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Hearing Problems Linked To Vision Problems In KIds




By Margarita Nahapetyan

About 20 per cent of all the kids with sensorineural hearing loss also have eye disorders, a new study has reported in the February issue of Archives of Otolaryngology - Head and Neck Surgery, one of the JAMA/Archives journals.

Sensorineural hearing loss is a hearing loss that is caused by damage to the inner ear or to the nerves that link the ear to the brain. According to the background information in the study, the condition affects up to 3 of every 1,000 children. Fifty per cent of all its cases occur due to genetics, and one gene, called GJB2 accounts for a large proportion of sensorineural hearing loss cases among white people.

The experts wrote in their statement that particularly at an early age, sensorineural hearing loss is more associated with delays in language and speech, as well as with the development of cognitive and social abilities. According to them, if children who already have hearing impairment, in addition will develop ophthalmologic problems that usually limit visual activity, it could lead to irreparable effects in their development.

For the study, Dr. Arun Sharma, of the University of Washington, Seattle, and his colleagues analyzed data on 226 children with sensorineural hearing loss. All young patients were seen at a children's hospital between 2000 and 2007. Of all kids, 49 (21.7 per cent) had eye disorders, including 23 (10.2 per cent) with refractive errors that included nearsightedness, farsightedness and astigmatism, and 29 (12.8 per cent) had non-refractive errors.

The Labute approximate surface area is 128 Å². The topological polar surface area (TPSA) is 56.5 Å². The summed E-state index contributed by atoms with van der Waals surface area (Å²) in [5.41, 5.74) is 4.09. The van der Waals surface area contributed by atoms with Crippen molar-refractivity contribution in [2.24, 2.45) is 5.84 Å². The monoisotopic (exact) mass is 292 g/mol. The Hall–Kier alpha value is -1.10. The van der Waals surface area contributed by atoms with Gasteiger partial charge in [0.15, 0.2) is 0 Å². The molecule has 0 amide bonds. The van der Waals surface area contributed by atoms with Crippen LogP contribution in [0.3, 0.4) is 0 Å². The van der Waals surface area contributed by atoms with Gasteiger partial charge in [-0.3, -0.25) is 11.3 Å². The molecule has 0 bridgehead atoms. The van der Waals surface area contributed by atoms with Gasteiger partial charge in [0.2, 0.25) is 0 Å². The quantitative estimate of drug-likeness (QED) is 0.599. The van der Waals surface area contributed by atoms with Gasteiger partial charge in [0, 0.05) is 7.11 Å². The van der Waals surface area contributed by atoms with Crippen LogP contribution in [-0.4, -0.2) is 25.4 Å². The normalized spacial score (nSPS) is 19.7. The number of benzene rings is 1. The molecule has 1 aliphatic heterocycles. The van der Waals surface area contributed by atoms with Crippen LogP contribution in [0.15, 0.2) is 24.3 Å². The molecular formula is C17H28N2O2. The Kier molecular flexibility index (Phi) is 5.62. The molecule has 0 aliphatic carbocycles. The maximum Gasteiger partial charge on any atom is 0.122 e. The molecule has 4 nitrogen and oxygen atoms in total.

The scientists also discovered that the cause of sensorineural hearing loss was syndromic, meaning that it had others symptoms associated, in 11 kids (4.9 per cent), and five patients (2.2 per cent) had syndromes with similar problems related to the eyes.

Genetic testing for mutations in the GJB2 gene was offered to all the study participants. Out of the 226 children, 144 chose to undergo the gene screening procedure. The results showed that 27 kids (18.8 per cent) had 2 mutated copies of the GJB2 gene, and one of the 27 patients (3.7 per cent) had an eye problem. No eye disorders were found in the 11 kids with a single copy of the mutated gene, compared to eye disorders that were discovered in 22 (20.8 per cent) out of the 106 young patients with no mutations.

The researchers wrote that all this coincides with the impression that GJB2 mutations lead to sensorineural hearing loss only, and by no means to an additional conditions, disorders, anomalies or syndromes. They concluded that testing of both hearing and vision loss in kids should be highly encouraged and added that more and more research is still needed do be done. According to them, a multidisciplinary approach is required in order to test and treat young patients with sensorineural hearing loss, and to make sure that medical, educational and social needs of children are met.

The scientists suggested that ophthalmologists could greatly help otolaryngologists in establishing the cause of sensorineural hearing loss by ophthalmologic diagnose and evaluation of the co-existing problematic conditions that affect vision.



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